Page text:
Microsoft issues patch for critical Windows flaw


6 Jan 2006

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Microsoft has moved ahead of schedule to issue a patch for a critical software vulnerability in the way its Windows operating system handles Windows Meta File (WMF) graphics files. Since the flaw was discovered last week there have been reports of hundreds of security attacks which exploit it.

Earlier this week Microsoft had said it planned to release the patch next week for the vulnerability, its regular monthly schedule of releasing software patches on the second Tuesday of every month. However it appears that growing concern over the flaw has led the company to issue the patch in advance.

This is a major new zero day vulnerability that will infect Windows based machines that visit compromised websites, previewed in earlier versions of Outlook or have an infected file simply indexed by Google Desktop.

Last week a new exploit was published which takes advantage of the flaw in WMF. Brian Honan, a security expert with BH Consulting in Dublin, commented: “The irresponsible publication of this exploit when there is no vendor patch available will only encourage other exploits to be developed and aggravate an already serious situation.”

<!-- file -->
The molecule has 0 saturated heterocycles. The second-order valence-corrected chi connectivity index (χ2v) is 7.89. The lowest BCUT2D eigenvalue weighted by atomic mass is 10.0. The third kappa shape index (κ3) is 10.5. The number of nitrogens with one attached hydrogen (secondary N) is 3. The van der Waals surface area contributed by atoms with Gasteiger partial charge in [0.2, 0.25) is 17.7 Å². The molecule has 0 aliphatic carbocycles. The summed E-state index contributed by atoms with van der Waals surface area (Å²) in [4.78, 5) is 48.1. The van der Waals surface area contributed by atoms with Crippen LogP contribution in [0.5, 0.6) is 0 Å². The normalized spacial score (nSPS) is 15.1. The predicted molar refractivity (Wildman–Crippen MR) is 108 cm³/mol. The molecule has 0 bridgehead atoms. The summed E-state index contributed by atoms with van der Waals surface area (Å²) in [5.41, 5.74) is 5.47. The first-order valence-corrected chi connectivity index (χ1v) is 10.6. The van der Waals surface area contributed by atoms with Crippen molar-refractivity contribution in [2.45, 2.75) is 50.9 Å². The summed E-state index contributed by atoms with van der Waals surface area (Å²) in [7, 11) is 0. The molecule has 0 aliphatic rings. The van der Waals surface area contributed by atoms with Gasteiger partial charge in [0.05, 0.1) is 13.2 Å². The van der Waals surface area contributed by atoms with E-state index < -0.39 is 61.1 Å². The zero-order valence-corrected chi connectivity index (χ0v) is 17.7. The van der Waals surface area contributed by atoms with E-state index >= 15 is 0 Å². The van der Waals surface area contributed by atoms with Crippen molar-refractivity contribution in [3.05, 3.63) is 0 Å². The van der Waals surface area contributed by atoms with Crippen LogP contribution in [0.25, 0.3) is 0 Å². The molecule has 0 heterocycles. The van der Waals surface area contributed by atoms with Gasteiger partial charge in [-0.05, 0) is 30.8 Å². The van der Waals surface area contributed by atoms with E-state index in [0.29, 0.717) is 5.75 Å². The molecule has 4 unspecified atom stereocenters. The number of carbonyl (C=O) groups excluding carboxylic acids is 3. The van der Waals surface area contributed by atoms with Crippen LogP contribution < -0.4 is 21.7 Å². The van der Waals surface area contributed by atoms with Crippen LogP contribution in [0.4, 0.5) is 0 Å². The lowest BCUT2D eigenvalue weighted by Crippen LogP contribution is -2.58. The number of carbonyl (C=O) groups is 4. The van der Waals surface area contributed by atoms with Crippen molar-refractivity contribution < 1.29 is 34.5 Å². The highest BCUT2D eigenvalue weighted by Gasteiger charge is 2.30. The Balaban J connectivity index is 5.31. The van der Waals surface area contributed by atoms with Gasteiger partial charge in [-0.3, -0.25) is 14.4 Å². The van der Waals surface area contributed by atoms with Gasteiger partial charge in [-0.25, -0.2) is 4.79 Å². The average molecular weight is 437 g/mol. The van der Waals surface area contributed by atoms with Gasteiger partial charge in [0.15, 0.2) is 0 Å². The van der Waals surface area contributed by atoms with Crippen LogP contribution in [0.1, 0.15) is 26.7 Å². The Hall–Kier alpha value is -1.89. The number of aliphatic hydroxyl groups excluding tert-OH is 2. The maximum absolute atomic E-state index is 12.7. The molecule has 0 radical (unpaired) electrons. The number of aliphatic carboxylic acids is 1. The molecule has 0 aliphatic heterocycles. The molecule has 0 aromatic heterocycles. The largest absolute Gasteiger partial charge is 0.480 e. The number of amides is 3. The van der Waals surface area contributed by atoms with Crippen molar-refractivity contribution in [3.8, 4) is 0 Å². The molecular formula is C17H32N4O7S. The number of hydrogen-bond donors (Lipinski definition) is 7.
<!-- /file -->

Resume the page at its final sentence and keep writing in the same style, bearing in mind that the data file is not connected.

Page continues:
Normally the security industry announces a vulnerability at the same time as a patch is made available to fix it, so that users can update their systems before malicious code writers have the chance to create code that exploits that particular flaw.

According to Honan there are already hundreds of websites taking advantage of this vulnerability and several email worms have also been detected. One message in circulation has ‘Happy New Year’ in the subject line and it has an infected file attachment ‘Happynewyear.jpg’.

Anti-virus firm Sophos said it had seen more than 200 discrete attempts to infect innocent computer users using the vulnerability. It advised computer users to apply Microsoft’s new patch which protects against it.

In a statement on Tuesday, Microsoft said it had been carefully monitoring the attempted exploitation of the vulnerability since it became public. “Although the issue is serious and the attacks are being attempted, Microsoft’s intelligence sources indicate that the scope of the attacks is limited,” the company said at the time. It added that anti-virus companies with up-to-date signatures have been effective in repelling attacks that exploit the WMF flaw.

By Gordon Smith